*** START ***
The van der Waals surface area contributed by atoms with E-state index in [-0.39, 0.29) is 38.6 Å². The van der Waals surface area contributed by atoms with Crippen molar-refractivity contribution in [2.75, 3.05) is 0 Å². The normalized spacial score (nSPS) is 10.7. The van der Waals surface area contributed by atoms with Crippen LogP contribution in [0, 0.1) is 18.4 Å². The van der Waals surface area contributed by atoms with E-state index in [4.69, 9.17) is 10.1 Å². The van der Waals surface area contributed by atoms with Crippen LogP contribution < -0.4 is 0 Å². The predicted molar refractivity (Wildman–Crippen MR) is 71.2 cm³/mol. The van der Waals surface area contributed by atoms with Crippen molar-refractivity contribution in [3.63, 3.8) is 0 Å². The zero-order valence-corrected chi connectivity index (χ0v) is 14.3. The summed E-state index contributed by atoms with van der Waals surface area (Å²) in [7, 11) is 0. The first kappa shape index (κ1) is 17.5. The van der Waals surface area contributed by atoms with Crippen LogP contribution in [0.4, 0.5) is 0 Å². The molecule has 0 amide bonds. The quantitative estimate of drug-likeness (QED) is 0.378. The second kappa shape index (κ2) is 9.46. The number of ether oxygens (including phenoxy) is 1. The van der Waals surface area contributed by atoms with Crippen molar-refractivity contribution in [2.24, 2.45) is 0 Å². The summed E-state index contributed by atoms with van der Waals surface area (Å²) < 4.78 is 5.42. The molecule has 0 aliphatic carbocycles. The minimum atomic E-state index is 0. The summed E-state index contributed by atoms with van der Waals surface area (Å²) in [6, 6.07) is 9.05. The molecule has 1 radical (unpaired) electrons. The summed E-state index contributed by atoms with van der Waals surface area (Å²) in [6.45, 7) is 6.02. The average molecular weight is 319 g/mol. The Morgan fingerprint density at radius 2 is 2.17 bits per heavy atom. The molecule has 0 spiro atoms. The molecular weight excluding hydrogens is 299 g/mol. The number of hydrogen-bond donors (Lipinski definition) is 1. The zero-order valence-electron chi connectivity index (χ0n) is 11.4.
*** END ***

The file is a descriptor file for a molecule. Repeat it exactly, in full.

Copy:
The van der Waals surface area contributed by atoms with E-state index in [-0.39, 0.29) is 38.6 Å². The van der Waals surface area contributed by atoms with Crippen molar-refractivity contribution in [2.75, 3.05) is 0 Å². The normalized spacial score (nSPS) is 10.7. The van der Waals surface area contributed by atoms with Crippen LogP contribution in [0, 0.1) is 18.4 Å². The van der Waals surface area contributed by atoms with E-state index in [4.69, 9.17) is 10.1 Å². The van der Waals surface area contributed by atoms with Crippen LogP contribution < -0.4 is 0 Å². The predicted molar refractivity (Wildman–Crippen MR) is 71.2 cm³/mol. The van der Waals surface area contributed by atoms with Crippen molar-refractivity contribution in [3.63, 3.8) is 0 Å². The zero-order valence-corrected chi connectivity index (χ0v) is 14.3. The summed E-state index contributed by atoms with van der Waals surface area (Å²) in [7, 11) is 0. The first kappa shape index (κ1) is 17.5. The van der Waals surface area contributed by atoms with Crippen LogP contribution in [0.4, 0.5) is 0 Å². The molecule has 0 amide bonds. The quantitative estimate of drug-likeness (QED) is 0.378. The second kappa shape index (κ2) is 9.46. The number of ether oxygens (including phenoxy) is 1. The van der Waals surface area contributed by atoms with Crippen molar-refractivity contribution in [2.24, 2.45) is 0 Å². The summed E-state index contributed by atoms with van der Waals surface area (Å²) < 4.78 is 5.42. The molecule has 0 aliphatic carbocycles. The minimum atomic E-state index is 0. The summed E-state index contributed by atoms with van der Waals surface area (Å²) in [6, 6.07) is 9.05. The molecule has 1 radical (unpaired) electrons. The summed E-state index contributed by atoms with van der Waals surface area (Å²) in [6.45, 7) is 6.02. The average molecular weight is 319 g/mol. The Morgan fingerprint density at radius 2 is 2.17 bits per heavy atom. The molecule has 0 spiro atoms. The molecular weight excluding hydrogens is 299 g/mol. The number of hydrogen-bond donors (Lipinski definition) is 1. The zero-order valence-electron chi connectivity index (χ0n) is 11.4.